Mumbai’s Super Over was over in five balls, but with 11 runs on the board – Kieron Pollard slammed a four and a six off James Faulkner, before he and Jos Buttler holed out in the deep off successive deliveries.
Bumrah, technically, had a horror start, as he bowled a no-ball and a wide the first three times he attempted a delivery. Those two extras, however, would prove to be one-third of Gujarat’s entire score; unfazed by the presence of Aaron Finch and Brendon McCullum at the crease, Bumrah bowled two yorkers, two confuddling slower balls, another yorker, and then a low full-toss, to prevent any roar of the Lions’ blade.
Mumbai, despite scoring 11, won by five runs.
2. RR vs KKR, Cape Town, 2009
The first Super Over in the IPL had it all; drama, outrageous hitting, costly errors – you name it.
There was, of course, ample drama which led to it in the first place, and the birth of a star (albeit eventually a fleeting one).
A brisk effort from Sourav Ganguly – stripped of the captaincy at the start of what was a shambolic season for the franchise – kept Kolkata Knight Riders in the run-chase after Rajasthan Royals scored 150/6 at Cape Town.
Ganguly appeared to be playing his first match-winning knock in the IPL (46 off 30 balls), but with seven needed to win off the final over, Kamran Khan – and 18-year-old playing only his second game at any recognised level – dismissed the former India captain, and kept a stranglehold which resulted in Ishant Sharma being run-out going for the winning second run off the last ball.
The teen aged left-arm quick’s high quickly dissipated though, as KKR, led by three Chris Gayle boundaries powered their way to 15 runs in the one-over shootout.
It seemed like a winning total, all the more so given Sri Lankan mystery man Ajantha Mendis held the ball for the Knight Riders.
But Yusuf Pathan had other ideas.
6. 2. 6. 4.
Four balls. 18 runs. Game power.
With brute power, and an utter disdain for the most befuddling bowler of the time, Pathan had provided a belated but turbo-charged kick-start to the campaign for the defending champions.
The Knight Riders, well. Didn’t they have a season to remember in South Africa!
1. RR vs KKR, Abu Dhabi, 2014
A tie within a tie (within the original tie). Call it tie-ception.
But this – and we’ve saved the word with a lot of effort through this list – was an epic which deserves to be recalled way more often than it is.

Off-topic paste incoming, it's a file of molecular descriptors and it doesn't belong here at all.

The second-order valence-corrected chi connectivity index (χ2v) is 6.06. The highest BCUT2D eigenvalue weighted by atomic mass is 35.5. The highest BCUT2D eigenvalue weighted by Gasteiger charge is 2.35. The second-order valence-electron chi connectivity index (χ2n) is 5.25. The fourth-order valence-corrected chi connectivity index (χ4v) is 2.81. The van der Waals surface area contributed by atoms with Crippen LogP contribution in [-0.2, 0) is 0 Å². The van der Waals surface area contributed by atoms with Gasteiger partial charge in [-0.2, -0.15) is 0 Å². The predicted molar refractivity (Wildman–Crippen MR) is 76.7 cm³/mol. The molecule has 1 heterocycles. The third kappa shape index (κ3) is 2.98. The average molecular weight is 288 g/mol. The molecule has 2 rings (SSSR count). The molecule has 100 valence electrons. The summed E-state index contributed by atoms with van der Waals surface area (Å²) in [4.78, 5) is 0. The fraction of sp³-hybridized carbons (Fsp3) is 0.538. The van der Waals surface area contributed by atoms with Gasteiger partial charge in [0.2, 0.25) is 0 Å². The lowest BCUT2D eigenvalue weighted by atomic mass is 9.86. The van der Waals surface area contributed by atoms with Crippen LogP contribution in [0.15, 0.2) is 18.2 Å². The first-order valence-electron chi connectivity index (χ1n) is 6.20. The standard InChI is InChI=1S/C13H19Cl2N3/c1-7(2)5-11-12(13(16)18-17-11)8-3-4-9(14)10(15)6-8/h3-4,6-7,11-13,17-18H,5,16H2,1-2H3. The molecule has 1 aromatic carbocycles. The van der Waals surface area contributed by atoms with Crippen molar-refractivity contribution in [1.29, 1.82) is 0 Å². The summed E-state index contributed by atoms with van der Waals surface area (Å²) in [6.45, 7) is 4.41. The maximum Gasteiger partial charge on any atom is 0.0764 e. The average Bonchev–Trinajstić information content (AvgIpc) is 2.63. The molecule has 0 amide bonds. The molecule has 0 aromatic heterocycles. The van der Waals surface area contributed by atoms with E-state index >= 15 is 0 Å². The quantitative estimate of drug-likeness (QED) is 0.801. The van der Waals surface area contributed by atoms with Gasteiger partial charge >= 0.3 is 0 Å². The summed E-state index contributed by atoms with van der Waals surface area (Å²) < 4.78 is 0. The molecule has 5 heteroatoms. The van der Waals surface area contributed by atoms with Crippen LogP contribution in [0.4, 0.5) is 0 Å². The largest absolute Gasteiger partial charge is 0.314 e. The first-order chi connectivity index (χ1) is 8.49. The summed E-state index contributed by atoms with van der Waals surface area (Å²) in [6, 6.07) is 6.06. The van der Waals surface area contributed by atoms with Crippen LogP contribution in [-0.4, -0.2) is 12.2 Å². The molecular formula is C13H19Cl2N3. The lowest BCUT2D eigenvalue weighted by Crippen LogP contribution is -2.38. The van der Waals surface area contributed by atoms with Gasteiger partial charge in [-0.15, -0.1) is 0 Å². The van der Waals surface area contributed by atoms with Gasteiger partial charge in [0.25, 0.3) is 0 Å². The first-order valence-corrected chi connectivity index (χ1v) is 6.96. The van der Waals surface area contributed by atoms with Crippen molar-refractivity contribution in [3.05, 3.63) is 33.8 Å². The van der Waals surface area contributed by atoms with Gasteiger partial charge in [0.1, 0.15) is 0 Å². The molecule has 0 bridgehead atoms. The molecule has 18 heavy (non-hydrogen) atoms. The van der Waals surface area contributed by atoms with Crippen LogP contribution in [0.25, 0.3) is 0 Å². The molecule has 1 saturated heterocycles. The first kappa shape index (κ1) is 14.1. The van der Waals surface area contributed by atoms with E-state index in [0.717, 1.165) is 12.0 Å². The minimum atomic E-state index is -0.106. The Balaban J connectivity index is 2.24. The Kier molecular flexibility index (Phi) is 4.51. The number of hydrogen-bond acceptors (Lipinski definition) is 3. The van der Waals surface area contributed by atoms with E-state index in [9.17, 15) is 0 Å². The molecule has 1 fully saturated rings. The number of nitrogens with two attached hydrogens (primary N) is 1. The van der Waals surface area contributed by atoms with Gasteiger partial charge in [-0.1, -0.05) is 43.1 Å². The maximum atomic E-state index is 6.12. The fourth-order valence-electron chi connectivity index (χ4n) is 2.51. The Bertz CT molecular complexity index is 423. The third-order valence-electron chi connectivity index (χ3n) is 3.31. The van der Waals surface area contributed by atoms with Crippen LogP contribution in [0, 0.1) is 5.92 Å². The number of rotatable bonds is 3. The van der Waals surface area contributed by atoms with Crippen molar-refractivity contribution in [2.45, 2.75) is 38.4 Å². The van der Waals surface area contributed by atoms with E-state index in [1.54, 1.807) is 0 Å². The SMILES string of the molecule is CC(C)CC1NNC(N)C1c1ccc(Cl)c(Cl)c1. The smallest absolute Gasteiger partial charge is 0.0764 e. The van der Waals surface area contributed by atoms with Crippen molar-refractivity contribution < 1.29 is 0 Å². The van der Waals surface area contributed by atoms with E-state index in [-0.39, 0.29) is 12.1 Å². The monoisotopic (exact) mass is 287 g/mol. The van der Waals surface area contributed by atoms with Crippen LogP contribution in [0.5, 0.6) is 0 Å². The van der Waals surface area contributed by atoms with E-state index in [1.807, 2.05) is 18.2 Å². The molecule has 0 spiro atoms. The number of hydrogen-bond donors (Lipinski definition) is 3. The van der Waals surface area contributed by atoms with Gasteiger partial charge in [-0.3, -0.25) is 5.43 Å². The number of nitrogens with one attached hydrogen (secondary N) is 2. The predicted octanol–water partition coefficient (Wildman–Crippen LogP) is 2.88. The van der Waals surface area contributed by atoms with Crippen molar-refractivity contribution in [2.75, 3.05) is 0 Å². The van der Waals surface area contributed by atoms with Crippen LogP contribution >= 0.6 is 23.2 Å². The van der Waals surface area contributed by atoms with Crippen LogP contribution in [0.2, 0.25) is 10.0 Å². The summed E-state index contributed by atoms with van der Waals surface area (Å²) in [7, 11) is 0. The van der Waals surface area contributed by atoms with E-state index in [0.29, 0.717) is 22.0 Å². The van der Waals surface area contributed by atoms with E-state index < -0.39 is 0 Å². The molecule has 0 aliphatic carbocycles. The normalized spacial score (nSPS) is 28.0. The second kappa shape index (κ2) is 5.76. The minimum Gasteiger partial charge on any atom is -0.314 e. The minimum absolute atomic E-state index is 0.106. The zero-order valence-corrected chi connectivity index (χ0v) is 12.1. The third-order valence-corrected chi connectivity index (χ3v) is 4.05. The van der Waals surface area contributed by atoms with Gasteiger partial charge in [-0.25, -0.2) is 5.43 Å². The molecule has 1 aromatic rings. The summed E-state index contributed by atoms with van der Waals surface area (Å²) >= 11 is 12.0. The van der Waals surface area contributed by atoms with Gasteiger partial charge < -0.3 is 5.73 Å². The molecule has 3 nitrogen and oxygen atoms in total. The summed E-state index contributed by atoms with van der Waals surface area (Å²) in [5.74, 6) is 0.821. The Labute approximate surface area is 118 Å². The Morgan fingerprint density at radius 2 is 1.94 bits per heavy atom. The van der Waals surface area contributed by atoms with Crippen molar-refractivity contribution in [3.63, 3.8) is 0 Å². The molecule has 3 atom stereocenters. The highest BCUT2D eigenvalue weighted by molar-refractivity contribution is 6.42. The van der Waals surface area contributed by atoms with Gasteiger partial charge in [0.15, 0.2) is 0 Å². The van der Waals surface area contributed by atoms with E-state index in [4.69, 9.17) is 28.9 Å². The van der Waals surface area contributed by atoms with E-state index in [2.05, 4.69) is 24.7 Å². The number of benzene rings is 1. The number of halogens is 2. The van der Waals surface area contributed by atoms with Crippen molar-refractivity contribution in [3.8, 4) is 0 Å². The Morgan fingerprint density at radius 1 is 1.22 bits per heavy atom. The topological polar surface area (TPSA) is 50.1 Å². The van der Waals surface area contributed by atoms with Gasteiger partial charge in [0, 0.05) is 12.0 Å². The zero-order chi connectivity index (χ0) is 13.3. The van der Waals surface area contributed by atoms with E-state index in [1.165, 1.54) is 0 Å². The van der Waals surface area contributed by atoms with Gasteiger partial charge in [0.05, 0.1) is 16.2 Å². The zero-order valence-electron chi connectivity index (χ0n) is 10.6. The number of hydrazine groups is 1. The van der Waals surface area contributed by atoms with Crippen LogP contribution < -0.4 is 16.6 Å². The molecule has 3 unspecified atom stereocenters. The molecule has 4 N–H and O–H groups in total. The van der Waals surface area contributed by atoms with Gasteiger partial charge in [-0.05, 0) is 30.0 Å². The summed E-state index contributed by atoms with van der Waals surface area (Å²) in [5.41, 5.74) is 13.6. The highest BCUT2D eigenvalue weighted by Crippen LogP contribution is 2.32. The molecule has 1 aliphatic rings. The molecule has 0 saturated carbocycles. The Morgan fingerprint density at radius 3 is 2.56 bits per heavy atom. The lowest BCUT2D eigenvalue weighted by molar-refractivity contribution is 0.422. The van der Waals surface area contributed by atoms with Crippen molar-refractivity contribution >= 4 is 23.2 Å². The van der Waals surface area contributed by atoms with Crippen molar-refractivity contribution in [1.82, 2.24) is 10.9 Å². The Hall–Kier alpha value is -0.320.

It was a clash between the same two teams as entry number two above, and once again in foreign locales (although closer home, this time around).
Kolkata Knight Riders matched Rajasthan Royals’ score of 152. Then, Rajasthan Royals matched Kolkata Knight Riders’ score of 11 in the Super Over.
But the Royals, as in 2009, were the victors five years later. And it was owed to a Steve Smith stroke of mental genius (this was much before ‘brain-fade’ enter Smith’s dictionary).
Forget what happened in the first set of 20 overs, despite its own drama quotient.
In the decider, Kolkata were thankful to Manish Pandey’s six off the fourth ball from James Faulkner as they put 11 on the board.
The Royals had the Australian duo of Smith and Shane Watson take charge, and they faced the tough test of Sunil Narine – a bowler who batsmen struggled to hit to the boundary.
So the Aussies decided they didn’t need boundaries.
Nine came off the first five balls, with just one four from Watson. That meant, one imagined, Rajasthan required three off the last delivery.
Except they didn’t.
IPL Super Over rules dictate that in case of a second ‘tie’, boundaries hit in the Super Over become the tie-breaker. If that, too, is level, boundaries hit over the course of the entire match decide the outcome.
Both RR and KKR had hit just the one boundary in the Super Over, but the Royals had out-hit the Knights by 18 boundaries to 14 in the 20-over contest.
Having worked that out in his head, Smith, with the field positioned to cover any imaginable ‘big hit’, calmly nudged the ball into the empty space at cover (the two fielders square on the off-side were stationed at deep extra cover and long off) and easily jogged a double – with arms aloft.